H. capsulatum infections have been identified in solid organ transplant (SOT) recipients [138, 139]. However, a low frequency of histoplasmosis related to HAI has been observed in the first six months posttransplant. Freifeld et al. [138] identified nine cases of pulmonary histoplasmosis in SOT recipients in a period of 30 months, but only four patients developed the disease in the first six months posttransplant. In a 10-year cohort study, Cuellar-Rodriguez et al. [140] found only three cases of histoplasmosis in SOT recipients in the first six months posttransplant; however, eleven cases were identified after the first year posttransplant.

Other authors evaluated the incidence of IFIs in SOT recipients, in a 5-year cohort study [141, 142]. Of the 1,208 cases of IFI, histoplasmosis was diagnosed in 48 patients, where 18 cases (37.5%) occurred in the first six months posttransplant, particularly in kidney, liver, and kidney-pancreas transplants [141]. In general, these patients were receiving immunosuppressive drugs, like tacrolimus, sirolimus, mycophenolate mofetil, and steroids [138, 140, 142].

A more recent study about IFIs identified an increase in the number of histoplasmosis cases in SOT recipients [142]. Among the 70 cases of IFIs reported, 52 (80%) were diagnosed as histoplasmosis, in a 5-year period. The median time from transplant to the diagnosis of this fungal disease was one year. Five SOT recipients developed histoplasmosis within 30 days of transplant; two patients acquired the infection from their donated organs, and three patients developed pulmonary histoplasmosis irrespectively of the transplanted organs [142]. In rare cases, histoplasmosis has also been diagnosed in patients treated with immunobiological molecules, like different monoclonal antibodies [143, 144].

7. Fungal Respiratory Infections in the Hospital Environment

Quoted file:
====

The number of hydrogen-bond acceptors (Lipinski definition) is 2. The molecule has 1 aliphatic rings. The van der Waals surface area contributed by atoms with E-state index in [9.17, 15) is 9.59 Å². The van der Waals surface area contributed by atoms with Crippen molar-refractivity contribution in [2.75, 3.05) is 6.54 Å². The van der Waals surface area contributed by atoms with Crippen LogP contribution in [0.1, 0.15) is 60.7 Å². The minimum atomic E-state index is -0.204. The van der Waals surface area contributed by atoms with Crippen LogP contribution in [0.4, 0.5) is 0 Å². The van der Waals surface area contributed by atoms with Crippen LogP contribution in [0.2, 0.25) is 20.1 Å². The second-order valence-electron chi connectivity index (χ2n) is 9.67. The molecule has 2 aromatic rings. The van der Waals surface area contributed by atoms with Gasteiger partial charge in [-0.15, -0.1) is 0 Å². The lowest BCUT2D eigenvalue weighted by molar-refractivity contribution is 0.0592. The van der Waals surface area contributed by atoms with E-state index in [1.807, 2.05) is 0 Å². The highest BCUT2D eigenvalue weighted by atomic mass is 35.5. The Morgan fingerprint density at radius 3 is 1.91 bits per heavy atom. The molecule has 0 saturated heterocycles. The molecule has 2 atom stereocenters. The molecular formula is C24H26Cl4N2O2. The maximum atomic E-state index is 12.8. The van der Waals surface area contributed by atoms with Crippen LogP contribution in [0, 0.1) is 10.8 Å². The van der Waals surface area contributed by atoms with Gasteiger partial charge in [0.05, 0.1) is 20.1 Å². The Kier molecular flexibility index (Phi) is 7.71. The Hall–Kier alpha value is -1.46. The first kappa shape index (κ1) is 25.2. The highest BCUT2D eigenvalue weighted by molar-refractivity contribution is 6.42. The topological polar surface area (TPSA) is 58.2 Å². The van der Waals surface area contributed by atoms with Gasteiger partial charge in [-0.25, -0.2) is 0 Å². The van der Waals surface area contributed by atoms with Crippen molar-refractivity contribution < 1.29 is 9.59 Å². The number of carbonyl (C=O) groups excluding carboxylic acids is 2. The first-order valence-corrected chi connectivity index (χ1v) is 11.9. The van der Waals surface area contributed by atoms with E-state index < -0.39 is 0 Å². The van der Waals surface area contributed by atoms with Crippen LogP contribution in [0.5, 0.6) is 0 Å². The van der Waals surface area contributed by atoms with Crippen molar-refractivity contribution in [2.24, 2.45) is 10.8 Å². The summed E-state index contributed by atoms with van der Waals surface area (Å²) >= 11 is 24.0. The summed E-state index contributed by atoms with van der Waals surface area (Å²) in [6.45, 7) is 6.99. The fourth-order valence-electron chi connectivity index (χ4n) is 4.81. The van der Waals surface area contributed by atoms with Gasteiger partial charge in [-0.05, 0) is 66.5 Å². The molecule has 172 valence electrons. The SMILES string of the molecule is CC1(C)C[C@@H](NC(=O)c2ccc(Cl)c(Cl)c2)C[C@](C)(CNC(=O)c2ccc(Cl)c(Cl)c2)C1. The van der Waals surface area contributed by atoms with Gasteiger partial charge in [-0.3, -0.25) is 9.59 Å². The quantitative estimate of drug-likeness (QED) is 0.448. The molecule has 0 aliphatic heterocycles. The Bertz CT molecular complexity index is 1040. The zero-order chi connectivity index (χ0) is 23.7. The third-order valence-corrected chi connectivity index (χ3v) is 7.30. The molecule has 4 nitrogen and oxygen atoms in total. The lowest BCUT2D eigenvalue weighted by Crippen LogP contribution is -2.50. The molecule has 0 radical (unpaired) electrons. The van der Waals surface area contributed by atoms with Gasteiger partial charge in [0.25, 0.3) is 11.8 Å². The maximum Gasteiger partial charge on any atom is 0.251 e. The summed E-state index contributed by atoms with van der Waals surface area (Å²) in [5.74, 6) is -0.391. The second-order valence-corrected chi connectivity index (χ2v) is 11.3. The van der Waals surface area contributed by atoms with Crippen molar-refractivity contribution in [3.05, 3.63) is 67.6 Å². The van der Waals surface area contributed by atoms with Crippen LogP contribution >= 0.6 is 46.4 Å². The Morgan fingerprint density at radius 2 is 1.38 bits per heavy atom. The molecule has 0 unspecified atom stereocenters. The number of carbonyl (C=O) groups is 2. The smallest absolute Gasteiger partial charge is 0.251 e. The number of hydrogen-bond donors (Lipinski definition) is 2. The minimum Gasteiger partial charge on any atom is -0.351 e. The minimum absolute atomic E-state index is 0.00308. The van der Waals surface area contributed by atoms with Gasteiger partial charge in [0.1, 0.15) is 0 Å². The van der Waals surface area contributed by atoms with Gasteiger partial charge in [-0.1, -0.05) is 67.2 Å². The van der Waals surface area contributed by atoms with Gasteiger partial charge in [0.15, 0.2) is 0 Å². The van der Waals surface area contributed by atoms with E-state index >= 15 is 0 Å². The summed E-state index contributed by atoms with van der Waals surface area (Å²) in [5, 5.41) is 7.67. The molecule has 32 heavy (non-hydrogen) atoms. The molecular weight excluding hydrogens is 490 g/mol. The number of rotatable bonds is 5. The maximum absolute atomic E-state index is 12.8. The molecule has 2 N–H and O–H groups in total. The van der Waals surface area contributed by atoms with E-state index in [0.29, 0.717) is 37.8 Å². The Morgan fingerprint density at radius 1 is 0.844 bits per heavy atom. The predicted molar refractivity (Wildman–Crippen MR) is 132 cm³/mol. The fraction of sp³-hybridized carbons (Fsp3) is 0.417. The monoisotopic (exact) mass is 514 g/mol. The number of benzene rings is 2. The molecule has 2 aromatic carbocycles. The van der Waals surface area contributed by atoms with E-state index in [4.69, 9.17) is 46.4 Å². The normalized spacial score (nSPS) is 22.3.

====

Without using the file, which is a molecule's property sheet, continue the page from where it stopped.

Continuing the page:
Inadvertent exposure to opportunistic environmental and airborne pathogens can result in infections with significant morbidity and mortality [9]. Fungal infections can range from mild to life-threatening; they vary among mild skin rashes, fungal pneumonia, meningitis, and IFIs. In the hospital, the most common fungal HAI are caused by Candida spp. and Aspergillus spp. [19].

Airborne infections in susceptible hosts may result from exposure to environmental microorganisms that are ubiquitous in nature, growing in soil, water, dust, or organic matter [2, 9]. Spores or hyphal fragments of fungi usually lie scattered in the environment, especially near decomposing organic matter. Aspergillus fumigatus is the species most often associated with pulmonary IFIs [3]. Infection occurs after inhalation of conidia stirred up from construction or renovation works in the hospital. The main risk factor for this HAI is the concentration of Aspergillus conidia in the air [2, 145149], and the most susceptible individuals are hematopoietic stem cell transplant recipients, neutropenic patients, and those with hematologic malignancies [136, 145, 150153].

Infections due to C. neoformans, H. capsulatum, or C. immitis can occur in healthcare settings if the nearby ground is disturbed and a malfunction of the facility’s air-intake components allows these pathogens to enter the hospital ventilation system [9]. Several outbreaks of histoplasmosis have been associated with disruption of the environment [67, 72, 154]. H. capsulatum contaminated environments related to bat and bird colonies living in abandoned buildings and on treetops could disperse the fungus around the hospital. Under this statement, the dispersion of H. capsulatum infective propagules could represent a potential risk factor for hospital-acquired histoplasmosis, especially in individuals hospitalized in units lacking adequate air quality control. H. capsulatum has never been identified in air quality studies from hospital settings [152]. This could be explained by the difficulties in this fungus’ isolation, including prolonged culture growth in laboratory conditions, special nutritional needs, and culture inhibition by the presence of other fast-growing fungi [64, 68].

8. Molecular Biology as a Diagnostic Tool in HAI

Hospital-acquired pneumonia represents one of the most difficult treatment challenges in infectious diseases. Many studies suggest that the timely administration of appropriate pathogen-directed therapy could be lifesaving. However, results of bacterial cultures and antimicrobial susceptibility testing can take 48 hours or longer, but some fungi may not even be able to grow in the first week after culturing.